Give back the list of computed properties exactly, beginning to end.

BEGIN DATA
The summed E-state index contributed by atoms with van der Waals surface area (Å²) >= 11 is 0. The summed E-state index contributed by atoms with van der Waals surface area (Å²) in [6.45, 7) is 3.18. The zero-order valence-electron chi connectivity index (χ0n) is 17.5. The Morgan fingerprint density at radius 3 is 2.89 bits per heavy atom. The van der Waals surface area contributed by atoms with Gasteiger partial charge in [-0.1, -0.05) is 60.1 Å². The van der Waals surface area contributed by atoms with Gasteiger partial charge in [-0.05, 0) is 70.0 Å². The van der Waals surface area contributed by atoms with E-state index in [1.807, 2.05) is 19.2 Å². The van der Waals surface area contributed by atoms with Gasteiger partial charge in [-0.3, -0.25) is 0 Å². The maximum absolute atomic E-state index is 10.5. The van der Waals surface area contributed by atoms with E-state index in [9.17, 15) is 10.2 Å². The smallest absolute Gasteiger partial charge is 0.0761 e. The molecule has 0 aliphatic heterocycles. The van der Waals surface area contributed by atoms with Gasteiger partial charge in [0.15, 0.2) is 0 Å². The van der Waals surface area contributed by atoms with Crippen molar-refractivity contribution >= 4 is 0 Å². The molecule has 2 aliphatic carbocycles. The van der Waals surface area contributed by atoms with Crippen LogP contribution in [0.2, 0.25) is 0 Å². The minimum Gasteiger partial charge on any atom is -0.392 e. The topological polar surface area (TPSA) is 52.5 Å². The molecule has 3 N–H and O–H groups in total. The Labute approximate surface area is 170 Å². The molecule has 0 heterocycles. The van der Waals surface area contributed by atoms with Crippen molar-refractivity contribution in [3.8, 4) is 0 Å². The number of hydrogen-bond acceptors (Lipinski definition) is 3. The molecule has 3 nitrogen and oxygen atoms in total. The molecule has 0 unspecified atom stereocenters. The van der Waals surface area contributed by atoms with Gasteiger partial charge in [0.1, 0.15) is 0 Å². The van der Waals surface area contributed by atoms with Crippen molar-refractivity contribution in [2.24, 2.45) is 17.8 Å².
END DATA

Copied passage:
The summed E-state index contributed by atoms with van der Waals surface area (Å²) >= 11 is 0. The summed E-state index contributed by atoms with van der Waals surface area (Å²) in [6.45, 7) is 3.18. The zero-order valence-electron chi connectivity index (χ0n) is 17.5. The Morgan fingerprint density at radius 3 is 2.89 bits per heavy atom. The van der Waals surface area contributed by atoms with Gasteiger partial charge in [-0.1, -0.05) is 60.1 Å². The van der Waals surface area contributed by atoms with Gasteiger partial charge in [-0.05, 0) is 70.0 Å². The van der Waals surface area contributed by atoms with E-state index in [1.807, 2.05) is 19.2 Å². The van der Waals surface area contributed by atoms with Gasteiger partial charge in [-0.3, -0.25) is 0 Å². The maximum absolute atomic E-state index is 10.5. The van der Waals surface area contributed by atoms with E-state index in [9.17, 15) is 10.2 Å². The smallest absolute Gasteiger partial charge is 0.0761 e. The molecule has 0 aliphatic heterocycles. The van der Waals surface area contributed by atoms with Gasteiger partial charge in [0.15, 0.2) is 0 Å². The van der Waals surface area contributed by atoms with Crippen molar-refractivity contribution >= 4 is 0 Å². The molecule has 2 aliphatic carbocycles. The van der Waals surface area contributed by atoms with Crippen LogP contribution in [0.2, 0.25) is 0 Å². The minimum Gasteiger partial charge on any atom is -0.392 e. The topological polar surface area (TPSA) is 52.5 Å². The molecule has 3 N–H and O–H groups in total. The Labute approximate surface area is 170 Å². The molecule has 0 heterocycles. The van der Waals surface area contributed by atoms with Crippen molar-refractivity contribution in [3.8, 4) is 0 Å². The number of hydrogen-bond acceptors (Lipinski definition) is 3. The molecule has 3 nitrogen and oxygen atoms in total. The molecule has 0 unspecified atom stereocenters. The van der Waals surface area contributed by atoms with Gasteiger partial charge in [0.1, 0.15) is 0 Å². The van der Waals surface area contributed by atoms with Crippen molar-refractivity contribution in [2.24, 2.45) is 17.8 Å².